LM Wind Power to buy building from city
LM Wind Power has agreed to buy the plant it leases from the city of Grand Forks for $2.3 million, city officials said Tuesday. Built in 1998 in the Industrial Park, the 152,000-square-foot building has about that much in loans and bond payments ...
LM Wind Power has agreed to buy the plant it leases from the city of Grand Forks for $2.3 million, city officials said Tuesday.
Built in 1998 in the Industrial Park, the 152,000-square-foot building has about that much in loans and bond payments left, city documents say.
Members of the Jobs Development Authority's Growth Fund approved the deal in March and waited for LM's reply. The JDA owns the building and its board -- made up of Mayor Mike Brown and the City Council -- will need to ratify the deal when it meets Monday.
Growth Fund members indicated they were pleased they could get the building off the city's inventory and into LM's because the purchase shows the company is committed to staying in Grand Forks.
"That's good, that's what we asked for," said Growth Fund committee member Dwight Thompson.
Based in Denmark, LM makes wind-turbine blades, employing more than 700, making it one of the area's largest manufacturers.
LM said in September 2002 that it had intended to buy the building since moving to Grand Forks and would do so by the following spring for $5 million, the amount of loans and bonds remaining at that time.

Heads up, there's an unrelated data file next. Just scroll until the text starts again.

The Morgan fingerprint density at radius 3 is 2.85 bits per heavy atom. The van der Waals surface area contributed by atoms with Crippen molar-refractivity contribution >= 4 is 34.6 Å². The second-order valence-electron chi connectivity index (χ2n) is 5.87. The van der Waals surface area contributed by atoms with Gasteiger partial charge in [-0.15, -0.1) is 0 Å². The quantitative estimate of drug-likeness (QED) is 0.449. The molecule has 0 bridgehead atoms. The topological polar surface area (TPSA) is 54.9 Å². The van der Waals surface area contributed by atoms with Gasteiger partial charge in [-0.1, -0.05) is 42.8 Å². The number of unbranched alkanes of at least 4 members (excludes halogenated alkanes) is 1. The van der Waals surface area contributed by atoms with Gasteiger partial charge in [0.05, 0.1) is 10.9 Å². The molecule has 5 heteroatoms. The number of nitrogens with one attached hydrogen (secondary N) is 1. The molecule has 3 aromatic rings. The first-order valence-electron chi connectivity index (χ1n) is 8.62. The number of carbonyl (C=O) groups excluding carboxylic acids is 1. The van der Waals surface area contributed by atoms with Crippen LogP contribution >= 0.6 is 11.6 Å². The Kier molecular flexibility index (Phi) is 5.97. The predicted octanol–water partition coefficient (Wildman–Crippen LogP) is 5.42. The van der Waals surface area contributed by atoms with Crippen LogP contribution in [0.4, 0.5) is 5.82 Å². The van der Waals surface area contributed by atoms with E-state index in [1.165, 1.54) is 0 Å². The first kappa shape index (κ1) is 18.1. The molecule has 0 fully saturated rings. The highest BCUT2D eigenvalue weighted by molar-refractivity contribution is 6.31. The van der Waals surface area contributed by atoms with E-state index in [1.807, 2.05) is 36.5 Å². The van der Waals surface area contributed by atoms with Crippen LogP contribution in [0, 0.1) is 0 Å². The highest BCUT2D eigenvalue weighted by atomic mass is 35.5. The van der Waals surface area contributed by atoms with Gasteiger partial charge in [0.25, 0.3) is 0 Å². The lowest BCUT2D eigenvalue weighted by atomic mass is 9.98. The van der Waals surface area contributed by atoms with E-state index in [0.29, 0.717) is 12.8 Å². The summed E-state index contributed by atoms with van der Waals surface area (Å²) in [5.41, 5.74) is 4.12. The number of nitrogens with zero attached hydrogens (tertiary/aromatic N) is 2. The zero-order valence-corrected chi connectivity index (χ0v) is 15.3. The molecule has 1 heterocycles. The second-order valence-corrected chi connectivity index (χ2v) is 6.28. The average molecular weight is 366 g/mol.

Since then, there have been some speed bumps along the way, such as poor sales in 2003 caused by uncertainty in subsidies for wind energy developers and the ongoing recession that led to layoffs in 2009.
LM has been leasing its plant from the city for $510,000 a year. The building cost the Grand Forks Region Economic Development Corp. $5.8 million to build in 1998. The building eventually came into the city's possession, where it saw several additions to keep up with LM's need for space.
The latest assessed value of the building, as determined by the city assessor, is $10.1 million.
After it outgrew its original plant, LM went on to lease 129,000 square feet in the adjacent Noah's Ark building, also city-owned, for $1.4 million a year. As part of the purchase deal, the company would see a 25 percent reduction in the Noah's Ark rent.